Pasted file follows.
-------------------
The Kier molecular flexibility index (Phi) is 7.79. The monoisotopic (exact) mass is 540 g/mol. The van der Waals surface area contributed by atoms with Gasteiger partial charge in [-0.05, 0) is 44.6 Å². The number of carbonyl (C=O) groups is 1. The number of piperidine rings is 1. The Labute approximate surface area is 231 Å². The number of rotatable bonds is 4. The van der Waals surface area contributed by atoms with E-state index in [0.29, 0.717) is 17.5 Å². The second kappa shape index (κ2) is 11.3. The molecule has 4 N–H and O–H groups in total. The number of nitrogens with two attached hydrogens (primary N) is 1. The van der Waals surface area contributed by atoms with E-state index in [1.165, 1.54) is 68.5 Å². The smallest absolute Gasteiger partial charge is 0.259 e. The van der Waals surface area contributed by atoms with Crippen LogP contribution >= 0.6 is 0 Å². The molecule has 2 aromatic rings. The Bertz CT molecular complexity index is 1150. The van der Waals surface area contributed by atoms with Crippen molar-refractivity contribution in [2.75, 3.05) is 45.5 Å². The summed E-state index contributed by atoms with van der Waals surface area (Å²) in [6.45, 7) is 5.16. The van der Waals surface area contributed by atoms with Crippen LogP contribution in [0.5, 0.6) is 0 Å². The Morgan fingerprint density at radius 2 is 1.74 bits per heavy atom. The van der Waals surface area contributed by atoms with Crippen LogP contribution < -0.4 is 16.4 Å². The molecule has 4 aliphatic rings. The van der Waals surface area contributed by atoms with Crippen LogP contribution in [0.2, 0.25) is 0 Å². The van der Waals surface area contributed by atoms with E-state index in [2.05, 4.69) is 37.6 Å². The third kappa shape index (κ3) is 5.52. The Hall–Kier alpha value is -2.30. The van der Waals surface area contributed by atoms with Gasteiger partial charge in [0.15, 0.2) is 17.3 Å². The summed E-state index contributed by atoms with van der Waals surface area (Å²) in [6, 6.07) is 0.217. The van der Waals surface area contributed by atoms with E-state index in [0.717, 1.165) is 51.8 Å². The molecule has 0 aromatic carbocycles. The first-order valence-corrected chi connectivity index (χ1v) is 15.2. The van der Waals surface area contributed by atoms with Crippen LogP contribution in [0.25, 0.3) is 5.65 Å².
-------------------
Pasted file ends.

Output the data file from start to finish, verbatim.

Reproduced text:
The Kier molecular flexibility index (Phi) is 7.79. The monoisotopic (exact) mass is 540 g/mol. The van der Waals surface area contributed by atoms with Gasteiger partial charge in [-0.05, 0) is 44.6 Å². The number of carbonyl (C=O) groups is 1. The number of piperidine rings is 1. The Labute approximate surface area is 231 Å². The number of rotatable bonds is 4. The van der Waals surface area contributed by atoms with E-state index in [0.29, 0.717) is 17.5 Å². The second kappa shape index (κ2) is 11.3. The molecule has 4 N–H and O–H groups in total. The number of nitrogens with two attached hydrogens (primary N) is 1. The van der Waals surface area contributed by atoms with E-state index in [1.165, 1.54) is 68.5 Å². The smallest absolute Gasteiger partial charge is 0.259 e. The van der Waals surface area contributed by atoms with Crippen LogP contribution >= 0.6 is 0 Å². The molecule has 2 aromatic rings. The Bertz CT molecular complexity index is 1150. The van der Waals surface area contributed by atoms with Crippen molar-refractivity contribution in [2.75, 3.05) is 45.5 Å². The summed E-state index contributed by atoms with van der Waals surface area (Å²) in [6.45, 7) is 5.16. The van der Waals surface area contributed by atoms with Crippen LogP contribution in [0.5, 0.6) is 0 Å². The Morgan fingerprint density at radius 2 is 1.74 bits per heavy atom. The van der Waals surface area contributed by atoms with Crippen LogP contribution < -0.4 is 16.4 Å². The molecule has 4 aliphatic rings. The van der Waals surface area contributed by atoms with Crippen LogP contribution in [0.2, 0.25) is 0 Å². The van der Waals surface area contributed by atoms with E-state index in [2.05, 4.69) is 37.6 Å². The third kappa shape index (κ3) is 5.52. The Hall–Kier alpha value is -2.30. The van der Waals surface area contributed by atoms with Gasteiger partial charge in [0.15, 0.2) is 17.3 Å². The summed E-state index contributed by atoms with van der Waals surface area (Å²) in [6, 6.07) is 0.217. The van der Waals surface area contributed by atoms with E-state index in [0.717, 1.165) is 51.8 Å². The molecule has 0 aromatic carbocycles. The first-order valence-corrected chi connectivity index (χ1v) is 15.2. The van der Waals surface area contributed by atoms with Crippen LogP contribution in [0.25, 0.3) is 5.65 Å².